EU mackerel sanctions agreed

26 Sep 2012
Atlantic mackerel. Credit: NOAA Northeast Fisheries Science Center

Atlantic mackerel. Credit: NOAA Northeast Fisheries Science Center

The Scottish Government has confirmed that sanctions to penalise the “irresponsible mackerel fishing by Iceland and the Faroe Islands” were formally agreed in Brussels on Tuesday.

However, the European Commission has warned that scientific advice due out at the end of this week is likely to recommend a cut in mackerel quotas for 2013.

Speaking following the EU Fisheries Council where the issue was on the agenda, Scotland's Fishing Minister Richard Lochhead said:

"This has been a painfully slow process but sanctions have finally been agreed and we will continue to press for them to be implemented if the Faroes and Iceland again declare inflated mackerel quotas for next year.

"It is simply infuriating that overfishing of mackerel by Iceland and the Faroes could lead to Scottish fishermen facing reduced quotas. The current negotiating framework and Europe's lack of urgency is failing to protect a vital fishery and is threatening Scottish jobs. Now we are left in a very complex and difficult place.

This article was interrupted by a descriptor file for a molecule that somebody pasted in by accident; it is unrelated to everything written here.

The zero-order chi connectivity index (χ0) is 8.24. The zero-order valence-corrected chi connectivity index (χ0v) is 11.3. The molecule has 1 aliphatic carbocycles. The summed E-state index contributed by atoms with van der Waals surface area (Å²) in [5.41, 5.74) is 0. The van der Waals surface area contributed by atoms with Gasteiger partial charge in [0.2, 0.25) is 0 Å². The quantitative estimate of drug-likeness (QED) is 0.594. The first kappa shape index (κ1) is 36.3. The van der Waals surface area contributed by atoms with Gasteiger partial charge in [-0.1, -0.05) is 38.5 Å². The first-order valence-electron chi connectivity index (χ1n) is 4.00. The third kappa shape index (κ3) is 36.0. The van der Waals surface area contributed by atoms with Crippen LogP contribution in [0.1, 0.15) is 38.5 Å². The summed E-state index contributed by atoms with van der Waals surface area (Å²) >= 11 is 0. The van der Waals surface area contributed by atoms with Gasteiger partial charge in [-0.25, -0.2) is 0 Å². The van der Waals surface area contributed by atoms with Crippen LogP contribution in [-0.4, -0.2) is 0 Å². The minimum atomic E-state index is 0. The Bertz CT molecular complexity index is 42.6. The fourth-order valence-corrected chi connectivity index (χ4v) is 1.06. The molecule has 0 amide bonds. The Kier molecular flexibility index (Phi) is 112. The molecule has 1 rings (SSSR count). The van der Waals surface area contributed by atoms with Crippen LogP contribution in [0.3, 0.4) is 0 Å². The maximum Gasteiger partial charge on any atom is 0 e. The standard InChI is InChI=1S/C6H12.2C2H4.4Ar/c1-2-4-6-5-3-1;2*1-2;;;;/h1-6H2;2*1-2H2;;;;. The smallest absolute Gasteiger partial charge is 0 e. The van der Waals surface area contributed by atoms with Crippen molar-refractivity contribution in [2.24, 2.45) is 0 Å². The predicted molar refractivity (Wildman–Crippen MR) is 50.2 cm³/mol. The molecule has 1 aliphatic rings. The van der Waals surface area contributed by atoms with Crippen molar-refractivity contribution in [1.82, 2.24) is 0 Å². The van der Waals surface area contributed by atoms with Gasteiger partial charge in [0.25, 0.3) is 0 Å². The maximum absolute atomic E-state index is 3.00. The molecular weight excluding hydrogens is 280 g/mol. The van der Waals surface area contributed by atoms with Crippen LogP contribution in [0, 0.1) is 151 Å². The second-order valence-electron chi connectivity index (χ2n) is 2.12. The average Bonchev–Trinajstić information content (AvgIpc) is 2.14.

"If next month's scheduled talks with Iceland and the Faroes don't deliver a breakthrough then the threat posed to this important international fishery and many livelihoods will only increase”, he said.

Scottish fishermen are calling on the EC to act with real urgency and ensure that effective sanctions are quickly implemented.

Ian Gatt, chief executive of the Scottish Pelagic Fishermen’s Association, said: “We welcome this formal agreement for action, but the EC must now dramatically step up the pace and get an effective sanctions package implemented as soon as possible.

“Livelihoods in the Scottish catching, processing and other ancillary sectors could be affected if this totally irresponsible overfishing by Iceland and the Faroes were to result in reduced quotas for our own fishing fleet, which has been adhering to scientific advice and fishing sustainably.”

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Scottish Pelagic Fishermen’s Association (SPFA)

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Scottish Government Fisheries Group

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European Commission

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